Running low on Fennel Liqueur & noticing that this seems to have been a good year for fennel, I decided to make some liqueur of my own. Here's what I did...

Added some fronds, flowers & seed heads to a sterilised jar. 

Crushed them lightly with the end of a rolling pin. 

Added pieces of lemon rind.

Sprinkled sugar over the crushed fennel & mixed thoroughly. 

Topped up with vodka and shook lightly.

Mr TH has rushed off to get more vodka to top it up...

I'll turn this jar regularly over the next few weeks, then strain & bottle. 

If it's not sweet enough, I'll add sugar syrup to taste. (Dissolve 300g sugar in 100g water)

The fronds are good chopped up in salads, salad dressings or mayonnaise.

If you still have fennel seeds left over why not...

Dry some to use in cooking later on this year.

Here's what I did with my dried fennel seeds last year.

It is hard to resist just eating them though...

Friday, 7 September 2012

Patty Pan

Our neighbours presented us with a large patty pan.

I cut the top off, scooped out all the seeds...

Added crushed garlic, lemony olive oil, salt, pepper, a bay leaf & a sprig of rosemary.

Popped the top back on & put it in the oven for about 45 mins.

We ate it with sausages, potatoes & lots of chutney.


Thursday, 30 August 2012

Milk gone 'off'?

OK, so 'off' milk is never a good start to a day...

But (providing it is only slightly 'off' & therefore past the point of pleasant drinking, NOT milk that is actually physically trying to escape from the bottle) you could:
  • use it to make scones
  • make pancakes
  • make yoghurt
  • make a cake (I loved the sound of this coffee cake)
  • use it in bread making
  • use it in a recipe that has milk as an ingredient and will be cooked
  • soak bone handled knives/cutlery in it to strengthen & maintain whiteness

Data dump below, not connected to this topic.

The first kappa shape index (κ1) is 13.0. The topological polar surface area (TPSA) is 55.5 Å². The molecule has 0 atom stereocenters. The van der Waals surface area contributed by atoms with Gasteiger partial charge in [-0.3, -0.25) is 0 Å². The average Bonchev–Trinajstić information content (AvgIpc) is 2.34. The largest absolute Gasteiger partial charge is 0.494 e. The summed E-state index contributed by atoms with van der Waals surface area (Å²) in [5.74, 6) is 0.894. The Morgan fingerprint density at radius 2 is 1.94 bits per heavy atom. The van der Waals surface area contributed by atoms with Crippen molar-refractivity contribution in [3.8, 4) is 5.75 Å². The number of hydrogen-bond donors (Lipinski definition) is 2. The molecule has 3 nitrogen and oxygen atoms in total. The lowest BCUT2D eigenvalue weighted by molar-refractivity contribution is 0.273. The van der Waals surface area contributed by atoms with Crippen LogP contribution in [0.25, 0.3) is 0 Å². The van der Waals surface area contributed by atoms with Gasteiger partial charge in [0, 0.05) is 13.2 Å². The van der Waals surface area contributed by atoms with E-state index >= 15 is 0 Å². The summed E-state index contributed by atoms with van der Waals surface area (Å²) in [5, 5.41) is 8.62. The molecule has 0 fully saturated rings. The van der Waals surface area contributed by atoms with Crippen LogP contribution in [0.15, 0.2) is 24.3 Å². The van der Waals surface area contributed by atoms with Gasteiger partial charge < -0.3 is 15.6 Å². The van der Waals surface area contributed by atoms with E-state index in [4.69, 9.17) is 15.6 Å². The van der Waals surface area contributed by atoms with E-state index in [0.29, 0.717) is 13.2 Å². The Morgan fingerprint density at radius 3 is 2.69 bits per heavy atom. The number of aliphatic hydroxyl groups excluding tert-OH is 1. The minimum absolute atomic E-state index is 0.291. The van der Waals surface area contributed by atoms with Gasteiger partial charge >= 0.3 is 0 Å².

• top it up with water & give your plants a calcium boost
  • add it to your bathwater
  • use it as a facial cleanser
  • make clothes from it  (yes, I was bemused too!)
When I was a child, I remember making delicious cottage cheese from milk. I looked it up online and was a bit baffled by the difference between 'off' milk and 'sour' milk. My understanding is that pastuerised milk goes 'off' and can be used for all of the above. Unpasteurised milk goes sour and can indeed be used in cheese making. (Please correct me if I'm wrong!)

To make pastuersied milk 'sour' you need to add a tsp of acid (lemon juice/vinegar) to about a litre of fresh milk & leave it for about 10 mins. Then you can make cottage cheese...I feel another project coming on! Alternatively you can use yoghurt as a cheap replacement for soured milk in recipes.

What other uses do you have for 'off' milk?   

I'm talking slightly 'off' milk that wouldn't taste normal on your cornflakes, not curdled milk which should not be consumed raw.

Tuesday, 28 August 2012


I don't like weapons.

But if I did, I'd have a collection displayed like this...

Tuesday, 21 August 2012

Why are Flies so Irritating?

I've never understood why flies:
  • need to be quite so noisy
  • congregate around light fittings when the lights are not even on
  • like to settle on the screen of the TV when I'm trying to watch it
  • always turn in right angles when there are no obvious barriers in their way

Mr TH gets even more irritated than I do & has been known to vacuum them up with the hoover nozzle. Despite the fact that this has high entertainment value for me, I do prefer to by fly-free.

There are obvious ways to deter flies such as keeping all surfaces clean and clear of food & food debris.

Additionally, you could rummage in the household cupboards...

To repel flies:
  • put strong smelling spices/herbs (cloves, mint, basil, bay, etc...) in a dish near the window/door.
  • spray the flies with hairspray (acts in a similar way to fly spray).
  • create a room fragrance spray by adding a few drops of essential oil to a small spray bottle. Flies really dislike the smell of lavender and eucalyptus. Alternatively, you could use other oils such lemongrass, citronella or clove.
  • spray them with strong tea (probably not a good idea inside your house).
  • plant rue, lavender or bay near your window/door.
  • put dots of a strong smelling essential oil along the bottom of curtains/blinds. (Please be aware that oil may stain some fabrics/damage paintwork. Always test first or put oil on pieces of fabric/cotton wool/absorbent paper & put in saucers along a windowsill. Alternatively dip cocktail sticks in the oil and put them in a cup on the windowsill).